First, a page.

Gloom, Gloom, Gloom, And Scarce One Ray Of Light

PrintPrintEmailEmail

It used to be said in Cambridge, Massachusetts, that all the dogs in town wailed mournfully whenever E. L. Godkin and Charles Eliot Norton got together to exchange their gloomy views on the state of the nation. In the summer of 1897 Norton wrote Godkin that he had recently been forced to put his paper aside one evening “because with each note or article the gloom deepened till it grew darker than it used to be even in my study when after an evening of talk you declared that it was enough to make Rome howl.” For more than thirty years Godkin and Norton sustained and fed each other’s pessimism, sorely disappointed as they both were with developments in post-Civil War America. They believed that American morality had declined precipitately since the early days of the republic. They lamented the lack of good men in politics and the domination of the public service by men of coarse and corrupt nature. They watched with jaundiced eyes as millions of immigrants poured into their country. They took in the “General Grant” architecture, read the new literature, deplored the new wealth, saw successful businessmen gain entrance to their private clubs, faced America’s plunge into imperialism and the glaring headlines of the yellow press—and declared it an age of vulgarity and a nation of “chromo-civilization.”

There have always been such men, convinced in the core of their being that what had been in their youth a world of gold had lately turned to dross. In the era of industrialism and mass democracy these Jeremiahs have more often than not come from the ranks of the old landed, learned, or professional elites most in danger of being superseded or ignored by a democratic and acquisitive society. The quicker the rate of change and the fresher the memory of better times, the greater the likelihood that these gentle Brahmins would deplore the life around them. The rapidly changing America which emerged from the Civil War provoked just such an outcry of genteel despair—a dismay eloquently expressed by E. L. Godkin and Charles Eliot Norton. Both men placed the blame for their unhappiness on precisely those features of American civilization which were most highly valued by the majority of their countrymen: material prosperity and democratic government.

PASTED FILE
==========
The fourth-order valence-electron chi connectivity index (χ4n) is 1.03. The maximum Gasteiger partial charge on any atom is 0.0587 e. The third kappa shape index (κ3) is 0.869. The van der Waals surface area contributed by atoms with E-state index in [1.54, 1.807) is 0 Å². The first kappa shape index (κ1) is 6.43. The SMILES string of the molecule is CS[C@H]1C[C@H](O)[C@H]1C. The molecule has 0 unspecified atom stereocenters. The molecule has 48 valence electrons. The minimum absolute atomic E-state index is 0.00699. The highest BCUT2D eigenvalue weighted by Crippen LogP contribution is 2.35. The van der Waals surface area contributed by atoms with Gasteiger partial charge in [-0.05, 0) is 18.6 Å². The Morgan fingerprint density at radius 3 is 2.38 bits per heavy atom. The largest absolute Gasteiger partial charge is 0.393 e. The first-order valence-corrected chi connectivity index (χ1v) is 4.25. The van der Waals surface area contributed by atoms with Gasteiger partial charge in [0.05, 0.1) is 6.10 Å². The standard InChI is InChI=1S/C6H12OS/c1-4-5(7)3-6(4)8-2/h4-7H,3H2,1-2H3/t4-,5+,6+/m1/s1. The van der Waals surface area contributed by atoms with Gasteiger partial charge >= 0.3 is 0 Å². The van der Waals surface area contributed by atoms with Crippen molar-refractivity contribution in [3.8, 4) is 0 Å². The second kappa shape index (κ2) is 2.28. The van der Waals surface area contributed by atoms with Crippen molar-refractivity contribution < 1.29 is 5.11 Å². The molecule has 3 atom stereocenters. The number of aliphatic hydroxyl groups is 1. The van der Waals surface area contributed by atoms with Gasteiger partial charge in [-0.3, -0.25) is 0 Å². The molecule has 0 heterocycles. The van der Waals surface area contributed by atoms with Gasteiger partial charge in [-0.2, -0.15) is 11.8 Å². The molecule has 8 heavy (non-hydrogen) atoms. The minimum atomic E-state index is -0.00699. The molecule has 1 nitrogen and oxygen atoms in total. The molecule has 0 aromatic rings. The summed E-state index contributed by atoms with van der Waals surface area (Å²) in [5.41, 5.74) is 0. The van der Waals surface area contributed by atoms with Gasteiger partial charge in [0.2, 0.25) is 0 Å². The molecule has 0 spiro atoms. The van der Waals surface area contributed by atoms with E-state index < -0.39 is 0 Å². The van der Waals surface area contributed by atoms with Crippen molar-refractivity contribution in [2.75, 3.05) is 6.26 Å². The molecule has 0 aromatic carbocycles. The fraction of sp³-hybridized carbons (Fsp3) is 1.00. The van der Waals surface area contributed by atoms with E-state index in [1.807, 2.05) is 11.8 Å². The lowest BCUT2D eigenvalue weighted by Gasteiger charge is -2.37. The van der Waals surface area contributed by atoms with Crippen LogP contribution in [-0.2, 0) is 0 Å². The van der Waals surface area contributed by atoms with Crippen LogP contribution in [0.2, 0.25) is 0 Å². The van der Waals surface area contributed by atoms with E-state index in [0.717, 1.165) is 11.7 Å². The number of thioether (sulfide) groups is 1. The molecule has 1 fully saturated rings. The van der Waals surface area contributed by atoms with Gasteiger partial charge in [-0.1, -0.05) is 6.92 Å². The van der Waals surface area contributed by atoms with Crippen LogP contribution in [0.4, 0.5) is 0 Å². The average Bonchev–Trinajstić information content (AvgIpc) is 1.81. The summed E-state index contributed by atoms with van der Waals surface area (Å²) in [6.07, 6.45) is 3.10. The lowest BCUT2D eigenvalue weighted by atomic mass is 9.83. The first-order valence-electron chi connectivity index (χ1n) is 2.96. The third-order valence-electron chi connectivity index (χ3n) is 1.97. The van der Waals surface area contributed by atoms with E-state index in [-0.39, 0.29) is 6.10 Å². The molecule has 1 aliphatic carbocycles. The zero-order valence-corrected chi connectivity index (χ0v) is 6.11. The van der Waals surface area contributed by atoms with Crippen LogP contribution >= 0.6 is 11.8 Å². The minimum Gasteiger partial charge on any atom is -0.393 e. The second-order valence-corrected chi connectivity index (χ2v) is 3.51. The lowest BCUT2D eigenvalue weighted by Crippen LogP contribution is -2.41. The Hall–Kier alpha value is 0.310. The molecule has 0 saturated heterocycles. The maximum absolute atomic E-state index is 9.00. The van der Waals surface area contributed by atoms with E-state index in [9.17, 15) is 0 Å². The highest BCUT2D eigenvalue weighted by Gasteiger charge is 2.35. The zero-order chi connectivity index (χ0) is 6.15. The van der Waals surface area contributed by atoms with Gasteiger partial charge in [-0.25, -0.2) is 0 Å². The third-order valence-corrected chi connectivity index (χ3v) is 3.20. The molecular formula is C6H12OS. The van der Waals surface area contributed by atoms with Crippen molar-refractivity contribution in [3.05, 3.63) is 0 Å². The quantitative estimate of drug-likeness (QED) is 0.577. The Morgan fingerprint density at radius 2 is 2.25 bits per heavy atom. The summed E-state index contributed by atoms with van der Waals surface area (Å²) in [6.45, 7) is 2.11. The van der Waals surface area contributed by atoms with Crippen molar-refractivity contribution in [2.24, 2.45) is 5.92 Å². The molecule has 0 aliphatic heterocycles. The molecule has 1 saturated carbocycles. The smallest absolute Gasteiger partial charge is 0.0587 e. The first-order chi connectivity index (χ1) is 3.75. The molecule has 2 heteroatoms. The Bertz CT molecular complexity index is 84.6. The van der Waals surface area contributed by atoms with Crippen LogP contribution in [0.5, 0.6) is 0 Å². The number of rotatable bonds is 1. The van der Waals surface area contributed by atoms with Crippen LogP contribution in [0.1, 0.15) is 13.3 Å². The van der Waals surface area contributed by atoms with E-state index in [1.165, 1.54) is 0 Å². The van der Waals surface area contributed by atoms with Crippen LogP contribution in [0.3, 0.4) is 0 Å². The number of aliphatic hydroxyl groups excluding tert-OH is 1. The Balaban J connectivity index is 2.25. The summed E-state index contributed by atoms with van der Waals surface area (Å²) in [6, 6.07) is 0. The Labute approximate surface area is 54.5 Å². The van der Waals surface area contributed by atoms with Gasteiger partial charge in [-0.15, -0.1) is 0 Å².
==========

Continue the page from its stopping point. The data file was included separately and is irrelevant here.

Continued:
Edwin Lawrence Godkin was born in Moyne, County Wicklow, Ireland, on October 2, 1831. His father was a Presbyterian clergyman who became a political journalist after being ejected from the pulpit for his advocacy of home rule for Ireland. Young Edwin, too, went into journalism after making an indifferent record at Oueen’s College, Belfast. Already the youthful author of a history of Hungary, Godkin left for the Crimea in 1853 as a war correspondent for the London Daily News. Upon his return two years later he resolved to emigrate to the United States. In November of 1856 he reached America, where for nearly a decade (except for a short period spent in Ireland and Europe) he occupied himself with law studies and writing letters on American affairs for the London Daily News. His early friends included a number of important eastern Republicans, and in 1865, when they decided to found a journal that would reflect their political and economic views, they established the weekly Nation and selected to edit it the thirty-four-year-old Godkin. One of the prime backers of the enterprise and a close friend of the new editor was Charles Eliot Norton.

Godkin’s sharp and authoritative editorials quickly made the Nation a habit for thousands of readers (one would be hard put to recognize it in the Nation that is published today); later on, his work performed the same service for the daily New York Evening Post (equally unrecognizable in the modern Post), whose editor he became in 1881 while retaining his position on the Nation. The critical tone of the Nation made it seem to some a “weekly judgment day,” and neither it nor the Evening Post attracted a large circulation. Both, however, exercised wide influence. College students adopted Godkin’s opinions for their own the way later generations of students would parrot H. L. Mencken and Walter Lippmann. And other newspapermen paid close attention to Godkin’s editorials. Once when New York’s Democratic Governor David B. Hill was under attack by the Evening Post he remarked: “I don’t care anything about the handful of Mugwumps who read it in New York [City]. The trouble with the damned sheet is that every editor in New York State reads it.”

Yet Godkin had formidable critics. The most vehement among them was Theodore Roosevelt, who called Godkin almost every disagreeable epithet that came to his fertile mind. To him Godkin was an unpatriotic man, “a malignant and dishonest liar” who suffered from “a species of moral myopia, complicated with intellectual strabismus.” Lincoln Steffens, who worked for a short time with Godkin, thought that his editorials were “clever, forceful, [and] ripping” but also “personal and not very thoughtful.” The Boston banker and philanthropist Henry L. Higginson believed that as Godkin’s career unfolded, his words became “so twisted and stained by great conceit, arrogance, evil temper, that they lost their fairness, their perspicacity, their virtue and therefore their value.”